Collaboration and partnership are the name of the game these days. And nearly anything worth doing creatively requires disparate subject experts and thought leaders who rally together around a tightly defined problem.
What separates the successful breakthroughs from the failed attempts at greatness is the ability to quickly pull together the best possible team members -- without regard for where its members may reside -- who have the talent and skills required to address a client’s toughest challenges. A client recently summarized successful working creative partner relationships as feeling like “slipping on a pair of old running shoes.”
Recently, I was quoted in a business publication where the reporter interpreted my explanation of network-based creative development as “outsourcing.” Although the article was terrific overall, when I read it, the word “outsourcing” made me cringe. While it’s an understandable interpretation on the reporter’s behalf, it doesn’t at all fit the realities of the emerging new model of creative development, based not on traditional in-house creative departments, but instead on an ever-expanding network of creative resources geared towards radically expanding possibilities.
The trouble with the traditional agency model is that it’s inherently biased against the very fast-moving, ephemeral opportunities made possible by fast-moving technological advances and content innovations. For example, if all you have is a hammer, everything looks like a nail. If an agency hires the best talent it can afford to create memorable TV campaigns, the answer to most marketing challenges will be a memorable TV campaign. But collecting talented specialists for the full range of communications channels an agency might need to tap would be cost-prohibitive. The best and the brightest in fast-emerging disciplines typically prefer to work for themselves or in small teams, rather than being housed within giant holding companies.
“Outsourcing” is defined as “to obtain (goods or a service) from an outside or foreign supplier, especially in place of an internal source,” and while this is technically true, it lacks the critical nuance of network-based partnerships. Building, maintaining, inspiring, and collaborating with a network of creative partners is completely different than outsourcing or calling in freelancers to handle an overflow of work or to fill in the gaps. While freelancers can play an important role in an agency, their role is often hidden behind the scenes, with the agency leadership generally being associated with any creative breakthrough birthed by freelancers in the engine room. Network partners, on the other hand, play at the top of the funnel, are showcased to clients, and are integrated in the earliest stages of the creative process. (At Mechanica, we refer to this as our endless creative hallway.)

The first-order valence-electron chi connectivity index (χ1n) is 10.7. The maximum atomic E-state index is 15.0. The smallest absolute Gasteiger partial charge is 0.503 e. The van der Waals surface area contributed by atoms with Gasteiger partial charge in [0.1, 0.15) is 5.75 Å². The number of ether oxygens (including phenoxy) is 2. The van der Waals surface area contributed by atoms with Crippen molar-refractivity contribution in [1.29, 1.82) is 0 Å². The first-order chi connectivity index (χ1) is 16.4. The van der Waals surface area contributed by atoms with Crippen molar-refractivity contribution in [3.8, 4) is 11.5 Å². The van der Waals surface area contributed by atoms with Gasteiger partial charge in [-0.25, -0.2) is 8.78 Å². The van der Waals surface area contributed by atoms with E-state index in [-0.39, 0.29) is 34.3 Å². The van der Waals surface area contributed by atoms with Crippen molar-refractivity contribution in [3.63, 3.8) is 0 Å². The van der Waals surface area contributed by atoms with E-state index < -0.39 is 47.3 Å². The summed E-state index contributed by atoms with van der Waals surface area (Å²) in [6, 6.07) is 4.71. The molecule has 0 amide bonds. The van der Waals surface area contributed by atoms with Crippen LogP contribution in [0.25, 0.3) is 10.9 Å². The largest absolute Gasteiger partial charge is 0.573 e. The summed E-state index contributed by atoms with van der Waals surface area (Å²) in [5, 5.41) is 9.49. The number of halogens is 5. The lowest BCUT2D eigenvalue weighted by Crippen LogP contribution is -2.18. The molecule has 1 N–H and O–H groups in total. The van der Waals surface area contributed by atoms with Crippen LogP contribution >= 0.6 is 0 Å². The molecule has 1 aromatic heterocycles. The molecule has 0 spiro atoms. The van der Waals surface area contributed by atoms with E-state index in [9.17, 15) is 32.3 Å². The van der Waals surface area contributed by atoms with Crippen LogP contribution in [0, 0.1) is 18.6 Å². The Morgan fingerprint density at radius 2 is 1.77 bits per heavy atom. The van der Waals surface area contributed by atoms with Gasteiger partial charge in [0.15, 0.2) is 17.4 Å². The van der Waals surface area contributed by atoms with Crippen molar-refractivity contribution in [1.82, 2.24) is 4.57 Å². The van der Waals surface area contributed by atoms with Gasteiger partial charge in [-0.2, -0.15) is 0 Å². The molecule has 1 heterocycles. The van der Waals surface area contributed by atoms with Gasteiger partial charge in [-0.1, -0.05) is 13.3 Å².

While it may be more convenient (and comfortable) for an agency to use the resources of an established, in-house creative department, the approach rarely allows for the possibility of creating the smartest possible experience across all dimensions of a brand’s presence. By transitioning from a traditional agency model to one that is network-based, agencies — and their customers — can enjoy the full benefit of fast-moving technological innovations that allow them to do new and exciting things.
For agencies that are thinking about realigning their business model to reflect the realities of today’s new world, here are four keys to help you along the journey:
1) Find the Best
Constantly scan for the best work – ads, design, art, social media, etc., – and track down those responsible. Tap into your clients’ networks, which are likely filled with people who have valuable skills and talents. Even better, build a proprietary database of thousands of potential partners like we do.
2) Keep in Contact
Proactively engage with your network partners. When it’s time to get to work, it will be like slipping on a pair of old running shoes.
3) Develop a Process
Establish basic controls, processes, and briefing protocols to avoid miscommunication around important topics like confidentiality, briefing, deliverables, and pricing.
4) Be Transparent
Sharing the credit is testimony to the fact that one has committed to a true network-based partnership model